[Third] Then, we measure—and this is really important—we measure our success, and the bureaucracy of safety measures its success, by the absence of negative events. That is, the fewer negative events (incidents, injuries) we have, the better we are doing. And this is where it even gets nonsensical signs at the entrance of your site that says, you know, “So many days without an LTI.” “So many days without an MTI.”
Dan: Right. People didn’t report them, then they didn’t get logged, right?
Sidney: Well, Dan, you’re saying because that’s exactly the fourth point that I think is deeply destructive about that sort of safety, which is rather than safety as an ethical responsibility FOR people, we have changed it into a bureaucratic accountability TO people.
Dan: Okay. Mm-hm.
Sidney: It’s not about LTI and MTIs. It’s what my colleague, Dave Capers, beautifully said “Aw, Sidney, there’s only one number that matters in safety. It’s the LGI. It’s the ‘Looking Good Index.’”
Sidney: Alright? And, so, I think that’s an awesome shorthand for saying that we are easily tricked into fraudulent practices that make evidence that injury and incident go away.
Sidney: That, I think, is not only dumb—because we don’t learn anything—but also immoral, because we deny the suffering that actually happens. Workers who are hurt, we basically say “Ah, we will, we will ‘case manage’ this one.” So, we’ll first-aid it so doesn’t become an MTI, or whatever. and so we deny or downplay the reality and humanity of their suffering.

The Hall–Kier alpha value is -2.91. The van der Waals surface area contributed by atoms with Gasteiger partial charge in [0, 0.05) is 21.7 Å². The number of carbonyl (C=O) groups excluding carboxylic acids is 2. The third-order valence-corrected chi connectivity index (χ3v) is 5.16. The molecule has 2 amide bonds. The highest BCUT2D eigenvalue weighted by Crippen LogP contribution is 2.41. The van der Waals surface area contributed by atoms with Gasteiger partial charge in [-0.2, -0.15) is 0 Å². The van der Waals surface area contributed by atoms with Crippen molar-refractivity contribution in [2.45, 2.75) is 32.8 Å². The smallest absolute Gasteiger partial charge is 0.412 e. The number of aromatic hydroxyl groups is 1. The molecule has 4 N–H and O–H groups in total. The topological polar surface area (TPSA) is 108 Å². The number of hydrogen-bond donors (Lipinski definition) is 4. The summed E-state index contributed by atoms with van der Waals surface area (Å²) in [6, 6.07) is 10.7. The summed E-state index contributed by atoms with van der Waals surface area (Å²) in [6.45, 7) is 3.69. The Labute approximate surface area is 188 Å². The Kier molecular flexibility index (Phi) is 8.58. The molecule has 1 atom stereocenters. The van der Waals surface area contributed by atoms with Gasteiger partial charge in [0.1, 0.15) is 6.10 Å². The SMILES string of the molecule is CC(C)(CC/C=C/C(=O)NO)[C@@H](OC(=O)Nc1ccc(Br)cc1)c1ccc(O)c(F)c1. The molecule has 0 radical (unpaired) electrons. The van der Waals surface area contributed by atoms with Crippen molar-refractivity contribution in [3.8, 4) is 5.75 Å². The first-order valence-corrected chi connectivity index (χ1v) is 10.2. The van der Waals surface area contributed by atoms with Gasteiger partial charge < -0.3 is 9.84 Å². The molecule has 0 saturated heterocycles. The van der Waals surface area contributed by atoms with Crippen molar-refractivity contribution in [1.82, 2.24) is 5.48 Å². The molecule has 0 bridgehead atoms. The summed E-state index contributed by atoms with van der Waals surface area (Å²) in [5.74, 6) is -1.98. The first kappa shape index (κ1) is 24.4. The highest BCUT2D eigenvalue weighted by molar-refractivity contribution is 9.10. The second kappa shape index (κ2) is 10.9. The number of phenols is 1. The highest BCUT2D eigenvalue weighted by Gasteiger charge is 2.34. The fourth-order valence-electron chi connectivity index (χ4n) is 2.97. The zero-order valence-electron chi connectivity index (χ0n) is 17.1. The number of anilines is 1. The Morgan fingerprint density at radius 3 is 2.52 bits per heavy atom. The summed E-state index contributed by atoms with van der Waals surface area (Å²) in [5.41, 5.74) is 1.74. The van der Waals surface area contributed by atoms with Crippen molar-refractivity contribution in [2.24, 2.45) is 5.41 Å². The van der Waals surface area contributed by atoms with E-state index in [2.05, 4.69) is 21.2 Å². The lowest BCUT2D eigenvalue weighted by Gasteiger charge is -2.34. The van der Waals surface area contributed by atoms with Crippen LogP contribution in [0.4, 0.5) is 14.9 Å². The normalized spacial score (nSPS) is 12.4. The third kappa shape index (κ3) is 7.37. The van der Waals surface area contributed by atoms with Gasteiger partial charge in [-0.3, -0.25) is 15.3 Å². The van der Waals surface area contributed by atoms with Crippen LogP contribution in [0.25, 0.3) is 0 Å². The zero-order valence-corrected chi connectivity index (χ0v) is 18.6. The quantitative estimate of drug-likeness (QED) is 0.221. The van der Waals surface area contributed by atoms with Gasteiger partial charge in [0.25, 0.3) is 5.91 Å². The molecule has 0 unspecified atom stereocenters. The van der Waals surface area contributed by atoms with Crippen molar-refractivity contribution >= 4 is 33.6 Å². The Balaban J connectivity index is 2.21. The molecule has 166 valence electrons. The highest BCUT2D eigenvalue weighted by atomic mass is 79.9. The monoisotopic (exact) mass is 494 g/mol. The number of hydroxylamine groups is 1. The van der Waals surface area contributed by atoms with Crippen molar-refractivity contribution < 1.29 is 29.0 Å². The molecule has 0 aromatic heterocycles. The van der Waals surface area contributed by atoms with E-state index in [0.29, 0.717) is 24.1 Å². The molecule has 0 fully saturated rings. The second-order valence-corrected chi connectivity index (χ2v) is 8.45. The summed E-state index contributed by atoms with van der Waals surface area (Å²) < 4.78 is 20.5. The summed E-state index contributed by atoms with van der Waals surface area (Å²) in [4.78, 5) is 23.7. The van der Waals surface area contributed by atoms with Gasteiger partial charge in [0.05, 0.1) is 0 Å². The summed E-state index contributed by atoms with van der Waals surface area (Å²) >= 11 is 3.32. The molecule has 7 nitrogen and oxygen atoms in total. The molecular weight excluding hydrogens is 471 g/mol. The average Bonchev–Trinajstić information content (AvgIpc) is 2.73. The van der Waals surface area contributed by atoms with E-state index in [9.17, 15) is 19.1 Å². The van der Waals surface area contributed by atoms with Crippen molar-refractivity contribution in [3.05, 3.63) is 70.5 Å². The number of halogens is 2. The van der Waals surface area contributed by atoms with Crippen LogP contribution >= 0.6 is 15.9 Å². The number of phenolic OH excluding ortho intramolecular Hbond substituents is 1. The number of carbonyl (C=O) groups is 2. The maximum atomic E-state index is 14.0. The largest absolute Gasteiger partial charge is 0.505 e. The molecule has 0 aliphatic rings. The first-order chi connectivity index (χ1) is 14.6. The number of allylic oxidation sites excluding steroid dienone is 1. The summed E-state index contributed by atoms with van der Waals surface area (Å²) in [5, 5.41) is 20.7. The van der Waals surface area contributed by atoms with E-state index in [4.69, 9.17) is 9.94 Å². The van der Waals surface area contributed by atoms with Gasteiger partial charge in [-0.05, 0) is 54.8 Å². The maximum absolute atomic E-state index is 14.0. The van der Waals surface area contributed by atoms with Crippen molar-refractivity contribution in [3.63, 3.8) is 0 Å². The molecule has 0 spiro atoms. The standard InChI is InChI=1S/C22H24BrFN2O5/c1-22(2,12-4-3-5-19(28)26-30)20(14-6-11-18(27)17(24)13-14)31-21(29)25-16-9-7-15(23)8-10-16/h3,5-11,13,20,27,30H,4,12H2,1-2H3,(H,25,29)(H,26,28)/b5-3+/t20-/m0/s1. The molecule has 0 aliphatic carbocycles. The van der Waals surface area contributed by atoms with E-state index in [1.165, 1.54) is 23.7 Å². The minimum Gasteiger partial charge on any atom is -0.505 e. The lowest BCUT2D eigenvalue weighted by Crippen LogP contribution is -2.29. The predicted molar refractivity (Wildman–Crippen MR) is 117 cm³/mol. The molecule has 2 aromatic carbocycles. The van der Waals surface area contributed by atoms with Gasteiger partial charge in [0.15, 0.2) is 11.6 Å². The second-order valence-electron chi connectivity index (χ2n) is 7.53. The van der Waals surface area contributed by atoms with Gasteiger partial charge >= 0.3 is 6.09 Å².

Dan: People like to look good.
Sidney: Oh, and…
Dan: They keep their insurance rates low.
Sidney: Insurance rates, but also you can’t get the next contract if your numbers of negatives don’t look good. So that’s what we need. It’s not just a moral appeal. This is a whole practical inversion. That’s what “Safety, Differently” does.
Instead of saying, “Look, people are the problem,” it says “People are the solution.”
Sidney: People on the sharp end—on the front end—of practice, ARE the solution to your safety issues because they face them every day.
Sidney: And they’ve probably got some really innovative ways of dealing with it. And, if you look carefully on construction sites, you will see workers finishing the design, finishing the procedure all the time because these things are fundamentally unfinished. They require all kinds in nursing and innovation at the sharp end in order to make it work in practice.
Very brief example, Dan. So, in the cockpit …
Sidney: …that I flew, which has been around for about 50 years, you know, in different designs. But that design, after all those years and you buy a $55 million jet, and it’s still not finished.
Sidney: I’ve seen pilots wrap paper puke bags around the engine bleed switches so they don’t forget to switch it on in a particular situation. Right?
Sidney: In other words, the cockpit isn’t finished! The design is unfinished. So, that’s what I’m trying to say. People are the solution. They’re not the problem. They come with these nifty ways to make success happen. To make work happen. And to guarantee success. They’re not the problem, they’re the solution.